First, American culture presents obstacles to mediation. Our collective psyche focuses on individualism over collectivism and the benefits of competition. As a projection of our approach to conflict, our justice system focuses on discerning an objective truth rather than accepting multiple, varied truths in a search for the greater good. And, finally, our culture tends to discredit negotiation, frowning on car salesmen in a way that cultures employing a bartering economy would not.

Next, important psychological elements work against the use of mediation. Though mediation presents a rational choice for disputants, people in crisis are not thinking rationally. Also, people can be conflict-avoidant, preferring outcomes handed down from authorities or accepting their lot through cognitive dissonance. Lastly, people discount ideas coming from adversaries, including offers, counteroffers, and even the suggestion of attending mediation (NOTE: research by Dr. Tanya Menon–one of our speakers for the 2017 OMA Conference–indicates that, while people discount ideas from adversaries, they value ideas from competitors).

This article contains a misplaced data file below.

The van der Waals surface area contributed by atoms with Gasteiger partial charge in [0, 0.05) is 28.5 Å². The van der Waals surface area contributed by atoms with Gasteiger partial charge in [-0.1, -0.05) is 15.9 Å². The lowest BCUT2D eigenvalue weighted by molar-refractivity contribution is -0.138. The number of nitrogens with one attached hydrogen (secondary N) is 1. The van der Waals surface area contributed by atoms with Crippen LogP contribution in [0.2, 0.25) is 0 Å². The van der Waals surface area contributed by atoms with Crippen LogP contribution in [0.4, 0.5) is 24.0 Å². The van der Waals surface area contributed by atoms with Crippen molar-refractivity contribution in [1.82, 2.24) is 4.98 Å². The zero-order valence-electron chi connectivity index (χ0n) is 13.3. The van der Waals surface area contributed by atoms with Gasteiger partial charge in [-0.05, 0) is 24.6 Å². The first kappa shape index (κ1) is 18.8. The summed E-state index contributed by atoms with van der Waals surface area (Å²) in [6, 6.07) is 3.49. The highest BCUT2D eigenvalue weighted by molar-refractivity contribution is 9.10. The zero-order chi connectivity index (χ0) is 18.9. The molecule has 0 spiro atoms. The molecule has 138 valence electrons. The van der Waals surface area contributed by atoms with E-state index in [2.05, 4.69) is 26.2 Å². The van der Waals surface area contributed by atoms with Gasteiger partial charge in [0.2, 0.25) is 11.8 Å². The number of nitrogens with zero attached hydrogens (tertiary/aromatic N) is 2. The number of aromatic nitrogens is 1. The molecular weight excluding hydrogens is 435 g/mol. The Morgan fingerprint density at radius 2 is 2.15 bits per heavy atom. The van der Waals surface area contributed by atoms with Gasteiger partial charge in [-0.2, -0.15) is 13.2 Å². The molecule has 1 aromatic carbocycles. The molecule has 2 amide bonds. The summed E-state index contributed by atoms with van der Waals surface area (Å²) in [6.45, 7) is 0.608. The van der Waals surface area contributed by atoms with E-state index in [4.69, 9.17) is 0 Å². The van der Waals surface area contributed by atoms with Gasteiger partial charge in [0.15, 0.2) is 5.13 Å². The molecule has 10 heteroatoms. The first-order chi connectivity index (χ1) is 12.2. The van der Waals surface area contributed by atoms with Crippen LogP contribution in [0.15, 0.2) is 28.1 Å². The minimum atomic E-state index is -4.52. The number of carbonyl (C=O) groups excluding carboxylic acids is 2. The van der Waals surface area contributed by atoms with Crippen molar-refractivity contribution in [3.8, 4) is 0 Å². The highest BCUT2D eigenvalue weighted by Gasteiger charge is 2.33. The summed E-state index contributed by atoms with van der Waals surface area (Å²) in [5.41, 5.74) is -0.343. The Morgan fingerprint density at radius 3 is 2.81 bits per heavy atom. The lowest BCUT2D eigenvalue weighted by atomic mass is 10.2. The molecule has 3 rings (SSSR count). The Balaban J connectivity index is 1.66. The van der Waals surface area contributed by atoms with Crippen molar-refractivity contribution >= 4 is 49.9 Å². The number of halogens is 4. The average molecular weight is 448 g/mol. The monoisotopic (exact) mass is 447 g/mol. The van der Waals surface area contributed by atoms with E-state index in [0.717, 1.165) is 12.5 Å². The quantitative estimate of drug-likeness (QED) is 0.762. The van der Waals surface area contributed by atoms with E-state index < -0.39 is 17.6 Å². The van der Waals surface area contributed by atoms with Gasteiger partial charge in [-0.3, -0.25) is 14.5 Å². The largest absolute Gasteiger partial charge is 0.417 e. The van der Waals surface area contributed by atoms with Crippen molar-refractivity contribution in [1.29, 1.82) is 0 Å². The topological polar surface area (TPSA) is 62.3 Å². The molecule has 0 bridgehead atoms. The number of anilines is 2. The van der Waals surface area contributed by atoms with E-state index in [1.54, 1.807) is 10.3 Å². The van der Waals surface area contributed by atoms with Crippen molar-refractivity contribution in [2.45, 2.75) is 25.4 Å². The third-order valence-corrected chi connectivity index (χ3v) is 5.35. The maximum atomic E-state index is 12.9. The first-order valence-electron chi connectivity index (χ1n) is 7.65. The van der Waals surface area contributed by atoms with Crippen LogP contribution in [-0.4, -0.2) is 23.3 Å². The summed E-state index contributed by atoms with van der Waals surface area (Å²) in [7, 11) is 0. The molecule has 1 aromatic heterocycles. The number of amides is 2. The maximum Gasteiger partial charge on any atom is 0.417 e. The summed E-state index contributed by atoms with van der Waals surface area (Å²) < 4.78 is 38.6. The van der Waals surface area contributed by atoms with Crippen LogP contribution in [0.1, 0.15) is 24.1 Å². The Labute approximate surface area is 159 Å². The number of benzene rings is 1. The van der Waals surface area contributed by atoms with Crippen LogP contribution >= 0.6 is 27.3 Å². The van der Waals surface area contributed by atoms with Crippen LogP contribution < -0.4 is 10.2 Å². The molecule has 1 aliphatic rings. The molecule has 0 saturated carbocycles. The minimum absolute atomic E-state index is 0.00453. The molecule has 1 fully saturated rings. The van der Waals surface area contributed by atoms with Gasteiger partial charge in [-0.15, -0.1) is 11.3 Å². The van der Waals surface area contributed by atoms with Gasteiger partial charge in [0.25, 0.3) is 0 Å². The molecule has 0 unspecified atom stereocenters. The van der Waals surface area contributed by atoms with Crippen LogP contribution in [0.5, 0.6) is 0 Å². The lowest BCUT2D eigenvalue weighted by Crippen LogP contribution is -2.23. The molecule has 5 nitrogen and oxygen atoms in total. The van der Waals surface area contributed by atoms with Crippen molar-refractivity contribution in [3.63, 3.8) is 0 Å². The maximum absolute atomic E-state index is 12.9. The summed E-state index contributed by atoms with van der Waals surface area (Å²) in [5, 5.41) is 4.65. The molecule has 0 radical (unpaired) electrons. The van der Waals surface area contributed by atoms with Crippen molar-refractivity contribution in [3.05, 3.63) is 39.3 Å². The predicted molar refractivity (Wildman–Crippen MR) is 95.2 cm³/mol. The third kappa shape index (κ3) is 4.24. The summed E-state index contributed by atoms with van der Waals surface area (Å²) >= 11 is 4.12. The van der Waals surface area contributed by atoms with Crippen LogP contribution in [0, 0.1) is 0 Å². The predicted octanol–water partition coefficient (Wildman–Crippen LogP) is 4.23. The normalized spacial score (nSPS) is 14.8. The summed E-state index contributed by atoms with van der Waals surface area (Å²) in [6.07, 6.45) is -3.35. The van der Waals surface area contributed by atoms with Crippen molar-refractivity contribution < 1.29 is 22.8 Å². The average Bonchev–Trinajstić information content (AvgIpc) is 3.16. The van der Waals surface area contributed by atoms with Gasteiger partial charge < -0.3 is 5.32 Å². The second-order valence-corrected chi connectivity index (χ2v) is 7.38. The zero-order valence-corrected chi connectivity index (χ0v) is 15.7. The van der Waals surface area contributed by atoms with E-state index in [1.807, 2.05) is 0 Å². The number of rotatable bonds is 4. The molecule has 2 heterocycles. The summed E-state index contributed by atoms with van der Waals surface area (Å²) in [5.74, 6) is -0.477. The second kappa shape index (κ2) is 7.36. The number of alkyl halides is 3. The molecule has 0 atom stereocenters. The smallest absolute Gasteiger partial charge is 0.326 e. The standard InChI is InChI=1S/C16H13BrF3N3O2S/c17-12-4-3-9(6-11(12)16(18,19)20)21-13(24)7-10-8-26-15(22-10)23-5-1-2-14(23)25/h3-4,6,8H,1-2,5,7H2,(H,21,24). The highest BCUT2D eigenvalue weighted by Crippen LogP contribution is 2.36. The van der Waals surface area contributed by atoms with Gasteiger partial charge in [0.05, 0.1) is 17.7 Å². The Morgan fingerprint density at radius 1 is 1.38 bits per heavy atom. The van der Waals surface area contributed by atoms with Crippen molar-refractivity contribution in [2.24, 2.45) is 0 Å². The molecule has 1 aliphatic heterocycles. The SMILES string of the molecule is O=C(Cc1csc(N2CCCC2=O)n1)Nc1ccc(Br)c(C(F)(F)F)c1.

Finally, the dynamics of how people with conflicting positions reach decisions also deters the frequent practice of mediation. Often, one disputant is satisfied with the status quo and will not approach the negotiation table voluntarily. Also, openness in a cooperative process exposes the participant to being taken advantage of by competitive adversaries (consider the competition-cooperation dynamics of the Prisoner’s Dilemma). Furthermore, if parties could mutually identify the problem and agree to approach mediation, they likely would be able to communicate effectively enough to negotiate without the assistance of a mediator.